Lists such as the Forbes list with messages which portray women with successful careers as mothers are actually perpetuating stereotypical thinking rather than knocking it on the head.

Men get married and are fathers too.

What is your career sine? New take on career strategy

What is your career sine?

Career ladder or lattice?
Our society is evolving at a phenomenal pace. Technology has brought about changes that even 15 years ago we could only have dreamed about.

New trends
Think tanks are predicting labour shortages in key sectors, pension plans and a default retirement age are likely to be pipedreams for the next generation. Many will have to work until the age of 70.

Family structures are changing and with almost 50% of marriages ending in divorce, the nuclear family is disappearing as the cornerstone of our industrial culture. The number of highly educated women in the workforce is at its highest level. Whether quotas are voluntary or enforced, there will be an increasing number of professional women at senior levels. With the rise of single parent households and expected extended longevity, pursuing a career will no longer be a question of choice for most women, but a case of economic necessity.

Men are now expected, and want, to play a stronger role in childcare, while single parent fathers with joint custody agreements are no longer as free to assume traditional roles and commit to their careers in terms of availability and mobility.

Burnt out executives are opting for mid-career gap years while they are still healthy.

Gen Y have a different expectations to their parents about what they want from corporate life. Research indicates that they may have as many as 10 different jobs before the age of 40. Large numbers are heading home to Mum and Dad, as the post college traditional rite of passage to start their own lives becomes unaffordable, creating a new group of “Boomerang Kids “. It has been suggested that Millenials might not be fully independent of their parents until their late 20s. With a working life that might end at 70, that still gives a career spanning 40 years.

Work and life are morphing into a single continuum as hi-tech communication allows us to blend the two spheres. Work is no longer another place, or even a fixed and regular time. Now, work is what we do, when we need to, or even when we want to.

Life long learning has become a necessary part of an ongoing process to stay current in our ever-changing world, rather than a night of relaxation in classes to learn a spot of DIY or holiday level language skills, after a hard day at the office.

Job hopping will cease to be a pejorative term associated with an inconsistent and unreliable work ethic, but renamed multi-direction career strategy.

In short, society is changing and the work force has shifting requirements. But is the workplace and our current leadership keeping up fast enough? I do wonder.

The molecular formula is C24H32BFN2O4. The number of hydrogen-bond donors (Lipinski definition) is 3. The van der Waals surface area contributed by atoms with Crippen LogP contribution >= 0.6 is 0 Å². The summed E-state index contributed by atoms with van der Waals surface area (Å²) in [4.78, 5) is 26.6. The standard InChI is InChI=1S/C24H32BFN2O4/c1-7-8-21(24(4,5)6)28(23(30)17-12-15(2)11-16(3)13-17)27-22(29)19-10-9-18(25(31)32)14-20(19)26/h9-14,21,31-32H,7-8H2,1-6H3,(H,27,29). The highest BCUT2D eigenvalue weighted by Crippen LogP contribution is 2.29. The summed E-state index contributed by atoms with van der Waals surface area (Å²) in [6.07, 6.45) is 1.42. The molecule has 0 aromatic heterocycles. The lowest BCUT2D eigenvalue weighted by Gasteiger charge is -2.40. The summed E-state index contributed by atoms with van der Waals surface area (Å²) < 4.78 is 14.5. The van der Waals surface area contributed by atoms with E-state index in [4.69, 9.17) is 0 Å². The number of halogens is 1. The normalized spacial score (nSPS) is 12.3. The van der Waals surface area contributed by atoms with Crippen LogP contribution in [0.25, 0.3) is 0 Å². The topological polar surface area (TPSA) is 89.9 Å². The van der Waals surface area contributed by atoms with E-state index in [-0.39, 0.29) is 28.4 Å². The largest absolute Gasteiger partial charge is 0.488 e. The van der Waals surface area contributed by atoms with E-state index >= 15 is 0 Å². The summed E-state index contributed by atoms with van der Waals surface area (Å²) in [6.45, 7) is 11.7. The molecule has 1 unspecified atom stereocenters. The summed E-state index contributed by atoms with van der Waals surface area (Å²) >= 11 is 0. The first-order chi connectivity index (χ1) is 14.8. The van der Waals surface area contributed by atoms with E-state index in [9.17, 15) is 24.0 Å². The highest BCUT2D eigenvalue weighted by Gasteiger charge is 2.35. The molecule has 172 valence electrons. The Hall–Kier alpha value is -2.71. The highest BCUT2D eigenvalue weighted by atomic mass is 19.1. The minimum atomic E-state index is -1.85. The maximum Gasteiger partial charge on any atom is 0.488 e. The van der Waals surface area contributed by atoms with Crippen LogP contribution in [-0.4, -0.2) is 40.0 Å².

New Approach
I was interested to read research and a new approach to career strategy from Deloitte called Mass Career Customisation. They maintain that ” The end of traditional career paths and work patterns is upon us.” And I would agree. Anyone who is tapped into this sector has been aware of this for a while and this might seem to be stating the obvious. But issues assume a different complexion with a big multi national consulting organisation behind them, rather than a few bewildered bloggers at ground zero, scratching their heads in collective wonderment. Not only is there is a name to what we are seeing but there is a solution – also with a name!

What many of us have been observing is that we are entering an era where core elements such as workload allocation, employment location and roles are being reviewed by both employers and potential candidates in trade-off situations. Key to the Deloitte MCC philosophy is the credo that individual priorities change over time and that ” multiple views of success are affirmed through recognition of results and value created … contribution levels ebb and flow along with personal life stages

The end of career ladder?
So are we seeing as the Deloitte approach suggests the end of the traditional vertical career ladder but an ” undulating journey of climbs lateral moves and planned descents” which they call a career lattice? I think so.

I was involved in a recent executive search where the wife of a leading candidate was employed in a senior role tied to a specific geographic location, which made family relocation impossible. Maybe even 3 years ago, his candidacy would have been ruled out as untenable. Today the question is ” We value and need this skill set. How can we make this situation work?”